How Cannabis Can Help with Anxiety in 2021
While a little bit of anxiety can be beneficial, the development of disorders can have significant negative impacts on how we live our lives. We can be driven to action through minor discomfort, but too much can paralyze us.
An anxiety disorder impacts 5% of the household population in Canada. These disorders can lead to mild or severe impairment in how we function each day. Mental disorders result from a complex mix of genetic, biological, personality, and environmental factors. Cannabis is an environmental factor that can produce distress, but it can also alleviate symptoms.
What is Anxiety Disorder?
Anxiety is an emotional state characterized by maladaptive and excessive emotional responsiveness to situations that may be potentially dangerous. It is a natural response mechanism to cope with potentially dangerous situations. There is a range of physical and emotional symptoms involved in these situations.
Physical Symptoms of Anxiety
- Tense muscles
- Shortness of breath
- Cold and sweaty hands or feet
- Concentration difficulties
- Fear, panic, nervousness
- Intense avoidance of distressing situations
There are numerous different types of anxiety disorders based on the cluster of symptoms experienced. Each of them has specific criteria for diagnosis and unique impacts on those who suffer from them.
Types of Anxiety Disorders
- Phobia-related disorders
- Panic disorder
Uncontrolled anxiety interferes with your pursuit of health and wellness. The range of negative emotions can make it difficult to complete everyday days. Increasing your tolerance for stress decreases these adverse behavioural outcomes.
The Symptoms of Anxiety
- Restlessness and irritability
- Excessive worry and concern
- Muscle tension, shaking, or sweating
- Feelings of impending doom or being out of control
- Sleeping problems
- Heart Palpitations
- Difficulty concentrating
How Cannabis Eases Symptoms of Anxiety
Evidence from research and the experiences of cannabis consumers all over the world makes one thing clear. THC can reduce the symptoms of anxiety at lower doses. The effects of being high, like relaxation and euphoria, can help to reduce distress and suffering. You can use cannabis intentionally to manage physical and emotional symptoms.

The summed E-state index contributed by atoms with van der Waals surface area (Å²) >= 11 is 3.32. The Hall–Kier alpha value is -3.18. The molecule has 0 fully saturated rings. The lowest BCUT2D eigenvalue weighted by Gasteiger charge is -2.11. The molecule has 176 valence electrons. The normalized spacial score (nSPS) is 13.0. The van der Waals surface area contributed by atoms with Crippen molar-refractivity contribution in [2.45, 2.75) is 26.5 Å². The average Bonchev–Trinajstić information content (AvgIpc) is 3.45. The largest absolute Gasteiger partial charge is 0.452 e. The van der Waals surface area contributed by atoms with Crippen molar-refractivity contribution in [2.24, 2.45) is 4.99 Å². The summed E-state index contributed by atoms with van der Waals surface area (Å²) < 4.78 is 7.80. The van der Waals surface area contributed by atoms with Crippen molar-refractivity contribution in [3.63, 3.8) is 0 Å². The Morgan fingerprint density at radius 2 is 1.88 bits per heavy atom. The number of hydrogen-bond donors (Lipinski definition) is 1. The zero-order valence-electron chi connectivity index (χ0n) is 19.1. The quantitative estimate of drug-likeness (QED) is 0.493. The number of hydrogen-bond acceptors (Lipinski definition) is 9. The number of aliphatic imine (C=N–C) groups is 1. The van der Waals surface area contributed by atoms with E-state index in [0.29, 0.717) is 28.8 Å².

Dosing and Tolerance Essentials
When it comes to cannabis, everyone should start low and go slow. Tolerance develops to cannabis over time, and this is why people who are new to cannabis should begin with the lowest dose possible. New consumers of cannabis should strongly consider strains with a bit more CBD and less THC while tolerance develops.
The same goes for dosing. Start with a tiny amount until you get used to the effects. For those with much high tolerance levels, you’ll find that a higher dose may become tolerable and produce less unwanted anxiety symptoms.
Exposure and Adaptation
Long-term exposure to cannabis can lead to changes in how your brain functions and adapts to environmental pressures. This relates to a concept called neuroplasticity, which describes how our brains wire and re-wire connections over time. This fact is essential because it shows that cannabis can become part of self-therapy for anxiety disorders.
The implication here is that consuming cannabis can lead to long-term changes that may be beneficial or unproductive. If you use getting high to avoid stress and discomfort, your tolerance to these things may decrease over time. Instead, if you push your boundaries and use cannabis proactively, these long-term changes can be beneficial.
What Do You Do While High?
Often more important than getting high itself is what we do after we get high. Whether cannabis has benefits or consequences in your life over the long-term strongly relates to your behaviours or actions. What you do daily and what you do while high both impact the outcome.
For example, let’s compare two situations. The first involves getting high and going for walks, exploring new places, seeing new things, and learning about new topics. The second involves only getting high and laying on your couch while watching movies. Over time, these two sets of behavior will lead to long-term changes, with the former being productive while the latter is potentially harmful.
And so, it is critical to think about the tasks we perform while high. We must also be thoughtful of how getting high impacts our behaviors and tolerance for anxiety over time. Connecting this to our talk about dosing adds more critical takeaways. If you are heading toward a situation where distress may be problematic, stick to a low THC dose. If you’re safely at home and want to watch a movie, a higher amount of THC would be less problematic.